Limitations of the data include: information was obtained by retrospective chart review, lack of information on baseline neurologic status, differences in the emergency medical systems and ICU care provided over the last 40 years, and shortcomings inherent in using the PCPC scale as the measure of neurologic function. The PCPC, as acknowledged by the authors, is a gross and somewhat subjective scale of neurologic functioning, especially when determined by retrospective chart review. The PCPC scores of 1 and 2 were considered favorable outcomes in this study, but each PCPC grouping may encompass a fairly wide range of neurologic and functional status.,  In addition, a patient with pre-existing brain injury and neurologic impairments resulting in a PCPC ?3 at baseline cannot be expected to attain a PCPC score of 1 or 2 at hospital discharge despite an excellent resuscitation with return to baseline neurologic and functional status. Therefore, many studies include patients with no change in PCPC score as “favorable neurologic outcome.”

The broad range of normal developmental stages in childhood further complicates neurologic status assignment on scales like the PCPC, especially for young children. This lack of precision of the PCPC has been evaluated by comparing the scale to more specific neuropsychological tests. While the mean PCPC scores are associated with the means from standardized psychometric tests of neurologic functioning, the variability of the neuropsychological measures within each PCPC category is quite large.

Recently, Suominen and colleagues evaluated long-term neurocognitive outcomes in a small cohort of children a median of 8 years after OHCA due to drowning. Most of the children (8/11) categorized as normal (POPC 1) at hospital discharge had normal IQ tests at follow-up; however, 3/11 had ongoing memory or executive function impairments. Of the four children with a POPC of 2 at hospital discharge, one was normal, two had minor cognitive deficits, and one had major neurologic impairments. Of the five patients with POPC ?3 at hospital discharge, one improved to minor neurologic dysfunction, but the other four continued to have the major neurologic dysfunction exhibited at hospital discharge. In addition, van Zellem and colleagues described long-term neurologic outcomes of 43 children with OHCA or in-hospital cardiac arrest. They found deficits in IQ with a mean score of 87.3 with deficiencies mainly in visual motor processing and memory.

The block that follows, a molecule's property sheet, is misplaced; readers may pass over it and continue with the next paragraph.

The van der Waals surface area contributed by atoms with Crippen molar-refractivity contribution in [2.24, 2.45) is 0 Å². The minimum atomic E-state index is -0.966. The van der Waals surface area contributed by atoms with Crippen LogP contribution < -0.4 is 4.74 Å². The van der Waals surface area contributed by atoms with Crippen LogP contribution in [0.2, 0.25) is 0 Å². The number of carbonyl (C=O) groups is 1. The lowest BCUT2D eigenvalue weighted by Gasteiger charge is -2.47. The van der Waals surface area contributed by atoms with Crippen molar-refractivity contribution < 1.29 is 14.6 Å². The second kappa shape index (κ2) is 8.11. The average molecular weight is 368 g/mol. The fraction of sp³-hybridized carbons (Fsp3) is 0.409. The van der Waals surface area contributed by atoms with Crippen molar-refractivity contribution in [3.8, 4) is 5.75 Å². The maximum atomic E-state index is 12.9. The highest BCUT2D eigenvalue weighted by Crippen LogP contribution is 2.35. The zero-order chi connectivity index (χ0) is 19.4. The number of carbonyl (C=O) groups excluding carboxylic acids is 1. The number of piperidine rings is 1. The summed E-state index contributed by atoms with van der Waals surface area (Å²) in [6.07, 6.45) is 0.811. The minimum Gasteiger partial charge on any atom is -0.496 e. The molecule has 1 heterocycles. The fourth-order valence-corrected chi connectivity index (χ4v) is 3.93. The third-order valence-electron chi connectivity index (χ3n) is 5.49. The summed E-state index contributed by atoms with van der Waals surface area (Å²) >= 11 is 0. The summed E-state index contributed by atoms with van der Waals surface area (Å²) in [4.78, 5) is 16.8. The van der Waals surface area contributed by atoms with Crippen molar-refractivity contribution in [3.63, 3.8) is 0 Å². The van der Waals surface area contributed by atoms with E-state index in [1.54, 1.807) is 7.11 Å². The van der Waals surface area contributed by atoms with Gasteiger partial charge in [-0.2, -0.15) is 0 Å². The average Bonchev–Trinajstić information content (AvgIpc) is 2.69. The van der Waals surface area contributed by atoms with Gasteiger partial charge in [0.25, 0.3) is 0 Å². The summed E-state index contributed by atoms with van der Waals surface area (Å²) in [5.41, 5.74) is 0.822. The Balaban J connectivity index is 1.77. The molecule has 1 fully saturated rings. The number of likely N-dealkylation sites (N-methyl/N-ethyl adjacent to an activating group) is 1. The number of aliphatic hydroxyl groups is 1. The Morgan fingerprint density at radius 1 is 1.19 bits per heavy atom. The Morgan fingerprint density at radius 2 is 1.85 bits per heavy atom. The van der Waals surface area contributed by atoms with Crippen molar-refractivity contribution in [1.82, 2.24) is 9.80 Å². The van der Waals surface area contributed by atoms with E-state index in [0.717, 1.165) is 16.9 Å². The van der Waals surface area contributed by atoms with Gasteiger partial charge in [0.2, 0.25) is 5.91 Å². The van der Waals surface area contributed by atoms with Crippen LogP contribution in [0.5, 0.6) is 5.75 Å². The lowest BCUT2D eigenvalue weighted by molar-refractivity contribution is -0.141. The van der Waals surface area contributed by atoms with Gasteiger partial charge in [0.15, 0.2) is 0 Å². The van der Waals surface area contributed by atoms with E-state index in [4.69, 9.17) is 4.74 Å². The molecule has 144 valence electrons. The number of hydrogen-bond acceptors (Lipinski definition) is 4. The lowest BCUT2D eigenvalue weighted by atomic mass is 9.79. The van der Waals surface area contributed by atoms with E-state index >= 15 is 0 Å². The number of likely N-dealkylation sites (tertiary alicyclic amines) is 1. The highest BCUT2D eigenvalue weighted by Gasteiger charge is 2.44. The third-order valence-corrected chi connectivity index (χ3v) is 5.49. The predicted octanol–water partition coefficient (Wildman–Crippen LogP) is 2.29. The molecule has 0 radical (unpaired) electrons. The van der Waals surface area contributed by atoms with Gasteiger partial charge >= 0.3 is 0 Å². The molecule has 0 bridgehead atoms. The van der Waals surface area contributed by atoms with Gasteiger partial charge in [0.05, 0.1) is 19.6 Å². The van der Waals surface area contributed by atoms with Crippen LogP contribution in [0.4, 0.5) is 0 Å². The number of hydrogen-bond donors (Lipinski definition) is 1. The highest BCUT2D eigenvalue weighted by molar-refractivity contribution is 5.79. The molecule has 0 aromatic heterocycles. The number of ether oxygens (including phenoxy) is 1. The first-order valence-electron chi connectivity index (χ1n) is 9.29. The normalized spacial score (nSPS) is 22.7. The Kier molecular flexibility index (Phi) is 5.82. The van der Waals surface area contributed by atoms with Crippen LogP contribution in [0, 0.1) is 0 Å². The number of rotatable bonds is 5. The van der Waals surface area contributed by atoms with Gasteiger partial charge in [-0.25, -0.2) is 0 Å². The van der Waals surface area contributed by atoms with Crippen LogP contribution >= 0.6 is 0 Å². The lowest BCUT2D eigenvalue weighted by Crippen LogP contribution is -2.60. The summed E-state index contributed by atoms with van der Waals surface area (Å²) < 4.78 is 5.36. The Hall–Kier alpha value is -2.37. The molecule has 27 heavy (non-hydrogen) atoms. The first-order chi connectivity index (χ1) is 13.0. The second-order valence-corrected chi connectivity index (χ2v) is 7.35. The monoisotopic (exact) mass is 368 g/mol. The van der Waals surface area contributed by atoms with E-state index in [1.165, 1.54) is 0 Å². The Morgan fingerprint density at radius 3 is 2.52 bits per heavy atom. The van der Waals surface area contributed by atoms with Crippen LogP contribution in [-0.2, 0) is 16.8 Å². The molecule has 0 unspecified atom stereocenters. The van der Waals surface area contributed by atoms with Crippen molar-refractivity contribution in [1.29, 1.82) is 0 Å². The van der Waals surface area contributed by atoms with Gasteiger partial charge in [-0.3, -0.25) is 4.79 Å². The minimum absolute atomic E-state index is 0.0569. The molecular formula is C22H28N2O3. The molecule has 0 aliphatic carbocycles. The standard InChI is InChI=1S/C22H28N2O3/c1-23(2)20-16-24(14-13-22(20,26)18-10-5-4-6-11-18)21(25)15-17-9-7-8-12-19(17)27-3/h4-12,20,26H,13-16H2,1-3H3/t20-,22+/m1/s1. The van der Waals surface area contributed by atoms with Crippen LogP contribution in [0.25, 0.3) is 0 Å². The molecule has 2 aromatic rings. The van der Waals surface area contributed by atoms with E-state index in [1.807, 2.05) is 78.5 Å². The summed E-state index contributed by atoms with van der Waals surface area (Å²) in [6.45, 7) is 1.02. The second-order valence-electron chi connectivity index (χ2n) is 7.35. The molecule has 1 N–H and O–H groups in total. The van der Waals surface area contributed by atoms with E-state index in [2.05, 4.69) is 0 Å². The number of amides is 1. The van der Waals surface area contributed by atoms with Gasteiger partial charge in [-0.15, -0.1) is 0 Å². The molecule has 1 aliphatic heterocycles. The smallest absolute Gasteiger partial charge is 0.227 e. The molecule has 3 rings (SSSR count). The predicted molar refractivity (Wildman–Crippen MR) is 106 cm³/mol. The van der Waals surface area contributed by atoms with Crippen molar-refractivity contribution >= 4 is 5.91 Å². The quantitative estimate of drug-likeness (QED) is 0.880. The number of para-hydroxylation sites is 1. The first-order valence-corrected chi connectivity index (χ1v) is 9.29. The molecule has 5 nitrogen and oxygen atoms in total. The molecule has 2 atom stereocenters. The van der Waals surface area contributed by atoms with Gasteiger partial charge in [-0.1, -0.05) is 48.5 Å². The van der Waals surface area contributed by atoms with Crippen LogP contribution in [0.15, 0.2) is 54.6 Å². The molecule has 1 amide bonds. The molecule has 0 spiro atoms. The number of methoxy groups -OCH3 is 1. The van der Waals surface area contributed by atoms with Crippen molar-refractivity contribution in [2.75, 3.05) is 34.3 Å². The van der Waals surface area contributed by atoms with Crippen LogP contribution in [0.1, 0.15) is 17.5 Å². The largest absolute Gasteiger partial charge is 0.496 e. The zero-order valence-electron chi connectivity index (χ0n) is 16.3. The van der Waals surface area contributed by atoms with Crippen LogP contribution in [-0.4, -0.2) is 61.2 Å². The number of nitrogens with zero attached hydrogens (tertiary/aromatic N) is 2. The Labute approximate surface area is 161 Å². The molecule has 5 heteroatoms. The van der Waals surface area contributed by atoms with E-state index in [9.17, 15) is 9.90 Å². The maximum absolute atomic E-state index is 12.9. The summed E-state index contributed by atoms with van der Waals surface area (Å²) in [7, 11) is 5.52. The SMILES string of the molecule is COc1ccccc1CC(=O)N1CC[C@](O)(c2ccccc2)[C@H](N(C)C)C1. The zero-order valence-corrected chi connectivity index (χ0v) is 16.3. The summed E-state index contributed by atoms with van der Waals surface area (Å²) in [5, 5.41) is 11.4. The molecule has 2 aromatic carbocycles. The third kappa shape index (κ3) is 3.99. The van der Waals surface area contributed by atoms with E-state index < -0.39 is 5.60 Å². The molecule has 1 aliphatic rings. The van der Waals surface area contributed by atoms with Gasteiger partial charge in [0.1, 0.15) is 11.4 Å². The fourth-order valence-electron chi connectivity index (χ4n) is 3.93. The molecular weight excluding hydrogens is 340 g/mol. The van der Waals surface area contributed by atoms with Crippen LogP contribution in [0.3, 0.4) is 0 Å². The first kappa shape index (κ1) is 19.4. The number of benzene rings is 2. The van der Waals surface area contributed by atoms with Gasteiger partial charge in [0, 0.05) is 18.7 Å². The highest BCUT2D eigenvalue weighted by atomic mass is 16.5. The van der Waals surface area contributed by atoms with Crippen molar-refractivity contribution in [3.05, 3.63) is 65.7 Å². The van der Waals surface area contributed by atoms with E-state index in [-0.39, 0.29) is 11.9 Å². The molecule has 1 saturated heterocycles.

The study by Michiels and colleagues provides some comfort about the long-term neurologic outcome of children who survive to discharge with favorable neurologic outcomes following OHCA, but simultaneously raises concerns. Contrary to commonly held beliefs, neurologic functioning can, and does, change over time. With this new information, we now have the responsibility to more clearly define the long-term functional, neurocognitive, neurobehavioral and health-related quality of life profiles of these children, and to identify and characterize those who improve beyond our early expectations., ,  What you see on hospital discharge is not always what you get.

Conflict of interest statement

None of the authors have any conflicts of interest to disclose.


  1. Atkins, D.L., Everson-Stewart, S., Sears, G.K. et al. Epidemiology and outcomes from out-of-hospital cardiac arrest in children: the Resuscitation Outcomes Consortium Epistry-Cardiac Arrest.Circulation20091191484–1491
  2. Deasy, C., Bernard, S.A., Cameron, P. et al. Epidemiology of paediatric out-of-hospital cardiac arrest in Melbourne, Australia. Resuscitation2010811095–1100